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|Originally Published: Thursday, 22 March 2001||Author: Brian Richardson|
|Published to: enhance_articles_hardware/Hardware Articles||Page: 1/1 - [Printable]|
Linux & the MachZ
Brian Richardson profiles the MachZ, a tiny little "PC on a chip" designed for embedded Linux solutions.
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There were a lot of interesting things at Linux World in New York. Talking robots, stuffed penguins, free t-shirts, eight dollar martinis at the hotel bar. But one of the more interesting things at the show was Slackware 7.1 running on a 128 MHz computer the size of a Penguin Mints container. The computer was all in one tiny chip, the MachZ from ZF Linux Devices.
The MachZ is an interesting component. All of the functions performed by today's desktop computer, minus display and storage, are contained in a single chip.
While the MachZ is no computing powerhouse, it is well suited for embedded computing. Most desktop applications spend lots of cycles on graphics, which is not a factor in the average embedded application.
This type of device helps the embedded market in general, and is great for the Linux world. Since the MachZ is a low-cost device, it works well with the free software model to create inexpensive computing devices. The MachZ has low-power consumption, so it works well in small enclosures (less than 2 Watts power consumption, it requires no heat sink or fan for cooling). The MachZ is based on the familiar x86 architecture, so existing software and design principles can be applied for rapid prototyping.
The folks at ZF Linux Devices are no stranger to the embedded market. David Feldman, the founder & CEO, developed several industry standards for single-board computing. This helped the development of the MachZ, which uses a single chip to perform all of the computer's major functions.
This is the part of the article where the reader says, "Gee that's neat, but what does this do for my personal Linux use?". The answer from Chris Gill, Vice President of Business Development and Marketing, is that designs using the MachZ are accessible to anybody. The ZF Linux Devices web page offers reference designs and programming information for free download. This allows access to several functional board designs, each with a different application.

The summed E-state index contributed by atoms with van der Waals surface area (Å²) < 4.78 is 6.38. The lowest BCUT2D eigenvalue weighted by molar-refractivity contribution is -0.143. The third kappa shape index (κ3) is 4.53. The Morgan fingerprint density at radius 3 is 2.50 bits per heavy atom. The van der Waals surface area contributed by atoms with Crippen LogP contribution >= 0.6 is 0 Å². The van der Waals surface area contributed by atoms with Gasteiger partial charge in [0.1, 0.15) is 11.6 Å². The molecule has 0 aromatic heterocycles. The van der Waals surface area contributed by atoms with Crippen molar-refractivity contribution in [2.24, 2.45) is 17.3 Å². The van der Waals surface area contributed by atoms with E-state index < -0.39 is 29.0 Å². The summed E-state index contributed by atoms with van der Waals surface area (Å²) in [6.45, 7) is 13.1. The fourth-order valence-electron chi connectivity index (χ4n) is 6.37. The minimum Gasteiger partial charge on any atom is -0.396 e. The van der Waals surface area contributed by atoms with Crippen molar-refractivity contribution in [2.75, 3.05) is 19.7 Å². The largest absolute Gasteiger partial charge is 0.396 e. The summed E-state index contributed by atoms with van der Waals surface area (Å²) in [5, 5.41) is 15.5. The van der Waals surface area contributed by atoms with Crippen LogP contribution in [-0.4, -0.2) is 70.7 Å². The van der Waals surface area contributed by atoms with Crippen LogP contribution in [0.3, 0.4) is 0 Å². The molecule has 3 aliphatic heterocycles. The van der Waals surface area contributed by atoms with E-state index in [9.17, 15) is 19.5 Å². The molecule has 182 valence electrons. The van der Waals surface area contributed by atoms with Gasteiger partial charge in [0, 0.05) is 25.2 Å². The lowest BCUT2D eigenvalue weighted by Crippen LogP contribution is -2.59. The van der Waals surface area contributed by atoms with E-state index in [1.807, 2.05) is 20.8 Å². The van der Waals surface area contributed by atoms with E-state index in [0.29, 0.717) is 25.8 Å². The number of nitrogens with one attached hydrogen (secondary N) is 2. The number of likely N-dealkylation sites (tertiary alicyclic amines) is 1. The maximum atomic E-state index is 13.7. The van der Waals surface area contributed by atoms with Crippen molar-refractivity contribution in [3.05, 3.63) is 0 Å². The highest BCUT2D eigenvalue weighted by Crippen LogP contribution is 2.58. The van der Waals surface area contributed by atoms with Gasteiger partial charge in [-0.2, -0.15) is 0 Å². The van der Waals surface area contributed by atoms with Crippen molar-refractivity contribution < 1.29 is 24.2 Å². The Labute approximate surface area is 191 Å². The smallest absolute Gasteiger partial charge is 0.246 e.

Embedded computing isn't just for big companies. Embedded Linux Journal recently held a contest where readers could win a ZFLinux development board by entering embedded concept designs. The winners ranged from MP3 players and network storage devices to weather stations and a hamster training center (trust me, don't ask). Products like the MZ104 development board allow any individual to rapid-prototype an embedded device.
The software required for project development comes with the MachZ. A BIOS for the chip is downloadable from the website. The BlueCat Linux development kit from LynuxWorks is also included, allowing an embedded Linux to be built for the MachZ. The MachZ does not require a proprietary operating system: any x86 OS will run on the processor (Linux, DOS, Windows, RTOS, etc.). While BlueCat is specific to the embedded market, any Linux will work.
The MachZ is a low-cost processor, allowing Linux and standard PC components to produce embedded computers. It will be interesting to see what the market and the community build using this product.
Brian Richardson wonders exactly how he can justify building an embedded MP3 player for his van, since he hasn't bothered to spend money fixing its myriad of automotive ailments. Perhaps he'll just stick with the 8-track ...
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